As plans move forward to add high-occupancy toll lanes to I-395 from Turkeycock Run to the D.C. line, residents in Arlington turned out Monday night to hear an update on the project from state officials.
ARLINGTON, Va. — As plans move forward to add high-occupancy toll lanes to Interstate 395 from Turkeycock Run to the D.C. line, residents in Arlington turned out Monday night to hear an update on the project from state officials.
The project would involve using the two existing HOV lanes, creating a third lane, and turning them into reversible High Occupancy Toll lanes. The lanes would charge drivers tolls based on current traffic conditions, though they’d be free for vehicles carrying three or more people.
“There will be incentives now for everyone to continue carpooling, even after those peak periods,” said Susan Shaw, director of the Northern Virginia Megaprojects Office of the Virginia Department of Transportation.
At the meeting at Wakefield High School, attendees were able to express their thoughts about the project. Some who live near the road expressed concerns about it.
Arlington resident Suzanne Harchik said she is upset that city residents will have endure construction to make the commute easier for people who choose to live far from the District.
“All in all, it’s not fair to us; it’s not fair to the people who aren’t gonna (sic) be able to afford it, and I think you’re overreaching how many people will use it,” Harchik said.
“It’s kind of interesting how tonight we had a lot of preplanned speeches by people in support from counties outside of this area, that aren’t really directly impacted by the traffic,” said Chris Dvorak, of Arlington.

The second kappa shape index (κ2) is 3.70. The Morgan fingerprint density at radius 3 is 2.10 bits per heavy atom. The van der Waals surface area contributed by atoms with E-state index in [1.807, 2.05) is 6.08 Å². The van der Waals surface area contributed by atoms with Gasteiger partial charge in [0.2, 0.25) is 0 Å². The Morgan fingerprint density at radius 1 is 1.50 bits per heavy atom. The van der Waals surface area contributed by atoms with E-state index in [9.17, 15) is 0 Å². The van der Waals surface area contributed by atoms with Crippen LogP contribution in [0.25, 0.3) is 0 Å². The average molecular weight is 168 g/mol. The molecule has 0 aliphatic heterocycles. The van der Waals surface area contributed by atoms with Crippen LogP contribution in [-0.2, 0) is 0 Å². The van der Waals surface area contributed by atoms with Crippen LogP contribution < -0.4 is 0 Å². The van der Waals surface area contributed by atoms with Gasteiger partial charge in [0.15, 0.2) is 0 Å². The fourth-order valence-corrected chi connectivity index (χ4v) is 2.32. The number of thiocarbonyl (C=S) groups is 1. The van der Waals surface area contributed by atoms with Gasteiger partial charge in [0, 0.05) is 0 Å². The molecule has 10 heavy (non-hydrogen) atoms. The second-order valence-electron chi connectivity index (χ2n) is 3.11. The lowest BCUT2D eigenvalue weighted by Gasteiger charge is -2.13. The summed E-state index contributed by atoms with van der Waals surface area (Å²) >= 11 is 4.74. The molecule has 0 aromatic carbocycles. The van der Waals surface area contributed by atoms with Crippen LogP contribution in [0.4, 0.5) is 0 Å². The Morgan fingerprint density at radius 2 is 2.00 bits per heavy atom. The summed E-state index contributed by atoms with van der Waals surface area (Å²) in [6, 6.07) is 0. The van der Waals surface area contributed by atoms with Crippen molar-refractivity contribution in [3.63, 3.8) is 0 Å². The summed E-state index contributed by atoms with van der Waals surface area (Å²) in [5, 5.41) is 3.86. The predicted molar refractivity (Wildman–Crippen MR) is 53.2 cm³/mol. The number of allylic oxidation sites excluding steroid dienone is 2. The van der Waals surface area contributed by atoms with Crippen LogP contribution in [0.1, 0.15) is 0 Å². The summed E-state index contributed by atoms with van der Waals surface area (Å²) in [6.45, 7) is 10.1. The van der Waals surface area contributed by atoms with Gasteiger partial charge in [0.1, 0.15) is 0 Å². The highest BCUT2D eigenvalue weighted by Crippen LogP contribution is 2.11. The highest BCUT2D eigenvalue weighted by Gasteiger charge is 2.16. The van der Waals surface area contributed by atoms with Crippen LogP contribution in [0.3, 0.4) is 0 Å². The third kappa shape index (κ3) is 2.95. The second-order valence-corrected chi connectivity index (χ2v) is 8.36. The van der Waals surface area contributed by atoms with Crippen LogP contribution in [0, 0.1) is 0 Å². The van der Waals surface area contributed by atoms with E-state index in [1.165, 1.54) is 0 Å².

Others, like David Allison, of Ashburn, applauded the state for the project, which he says will create construction jobs and will help alleviate traffic.
“Anything you can do to alleviate the time that people who use the roads on a daily basis have to spend in their cars wasting gasoline and adding to air pollution is greatly appreciated,” Allison said.
During a presentation, project managers outlined a plan to begin construction on the lanes next spring with the goal of having them in operation in the summer of 2019. The state expects the lanes to reduce congestion by 15 percent in general travel lanes, which will result in a travel time reduction of 6 to 8 minutes. The design plans also call for new bus and slug drop-off lanes at the Pentagon.
The state is proposing to build 8.1 miles of sound walls to lessen the noise from the road for residents near the interstate.
Arlington resident Rick Carter said if sound walls go up, he wants residents to be a part of that conversation.
“There is really no such thing as a good-looking wall: Most of them are ugly; some of them are less than ugly, so we definitely want to go with the less-than-ugly,” Carter said.
The sound walls are in the design phase, and VDOT says residents near the road will vote on whether walls should be used and which design they would like to see.
The state currently has a tentative deal giving Transurban, the private firm which operates other toll roads in the area, the right to operate the lanes. The state would receive at least $15 million a year from Transurban.
Two more public hearings on the project’s design plans will be held in the coming days: On Wednesday from 6:30 p.m. to 8:30 p.m. at Francis C. Hammond Middle School in Alexandria, and Nov. 30 from 6:30 p.m. to 8:30 p.m. at Bren Mar Park Elementary School in Alexandria.